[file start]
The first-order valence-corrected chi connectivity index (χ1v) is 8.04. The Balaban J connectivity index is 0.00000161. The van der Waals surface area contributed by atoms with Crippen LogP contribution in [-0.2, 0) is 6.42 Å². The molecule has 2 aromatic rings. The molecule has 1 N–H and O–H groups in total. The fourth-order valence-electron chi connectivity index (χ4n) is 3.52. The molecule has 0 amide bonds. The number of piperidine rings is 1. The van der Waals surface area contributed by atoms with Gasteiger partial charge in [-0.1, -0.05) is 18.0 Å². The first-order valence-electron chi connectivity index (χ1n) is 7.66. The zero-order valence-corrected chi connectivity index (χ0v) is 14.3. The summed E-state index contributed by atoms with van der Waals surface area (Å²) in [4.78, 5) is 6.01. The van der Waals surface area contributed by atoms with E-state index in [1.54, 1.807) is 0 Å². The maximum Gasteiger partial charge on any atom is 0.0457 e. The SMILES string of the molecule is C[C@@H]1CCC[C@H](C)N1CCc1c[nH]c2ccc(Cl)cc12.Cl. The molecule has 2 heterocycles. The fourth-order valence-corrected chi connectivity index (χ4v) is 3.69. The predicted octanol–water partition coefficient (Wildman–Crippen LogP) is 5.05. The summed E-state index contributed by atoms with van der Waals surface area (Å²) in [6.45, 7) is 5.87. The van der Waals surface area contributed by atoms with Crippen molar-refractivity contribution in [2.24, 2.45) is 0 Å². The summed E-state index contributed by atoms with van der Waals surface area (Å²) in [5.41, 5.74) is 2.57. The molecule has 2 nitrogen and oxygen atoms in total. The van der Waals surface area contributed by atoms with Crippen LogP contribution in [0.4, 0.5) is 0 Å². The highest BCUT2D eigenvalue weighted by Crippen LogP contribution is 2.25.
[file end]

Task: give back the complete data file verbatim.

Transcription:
The first-order valence-corrected chi connectivity index (χ1v) is 8.04. The Balaban J connectivity index is 0.00000161. The van der Waals surface area contributed by atoms with Crippen LogP contribution in [-0.2, 0) is 6.42 Å². The molecule has 2 aromatic rings. The molecule has 1 N–H and O–H groups in total. The fourth-order valence-electron chi connectivity index (χ4n) is 3.52. The molecule has 0 amide bonds. The number of piperidine rings is 1. The van der Waals surface area contributed by atoms with Gasteiger partial charge in [-0.1, -0.05) is 18.0 Å². The first-order valence-electron chi connectivity index (χ1n) is 7.66. The zero-order valence-corrected chi connectivity index (χ0v) is 14.3. The summed E-state index contributed by atoms with van der Waals surface area (Å²) in [4.78, 5) is 6.01. The van der Waals surface area contributed by atoms with E-state index in [1.54, 1.807) is 0 Å². The maximum Gasteiger partial charge on any atom is 0.0457 e. The SMILES string of the molecule is C[C@@H]1CCC[C@H](C)N1CCc1c[nH]c2ccc(Cl)cc12.Cl. The molecule has 2 heterocycles. The fourth-order valence-corrected chi connectivity index (χ4v) is 3.69. The predicted octanol–water partition coefficient (Wildman–Crippen LogP) is 5.05. The summed E-state index contributed by atoms with van der Waals surface area (Å²) in [6.45, 7) is 5.87. The van der Waals surface area contributed by atoms with Crippen molar-refractivity contribution in [2.24, 2.45) is 0 Å². The summed E-state index contributed by atoms with van der Waals surface area (Å²) in [5.41, 5.74) is 2.57. The molecule has 2 nitrogen and oxygen atoms in total. The van der Waals surface area contributed by atoms with Crippen LogP contribution in [0.4, 0.5) is 0 Å². The highest BCUT2D eigenvalue weighted by Crippen LogP contribution is 2.25.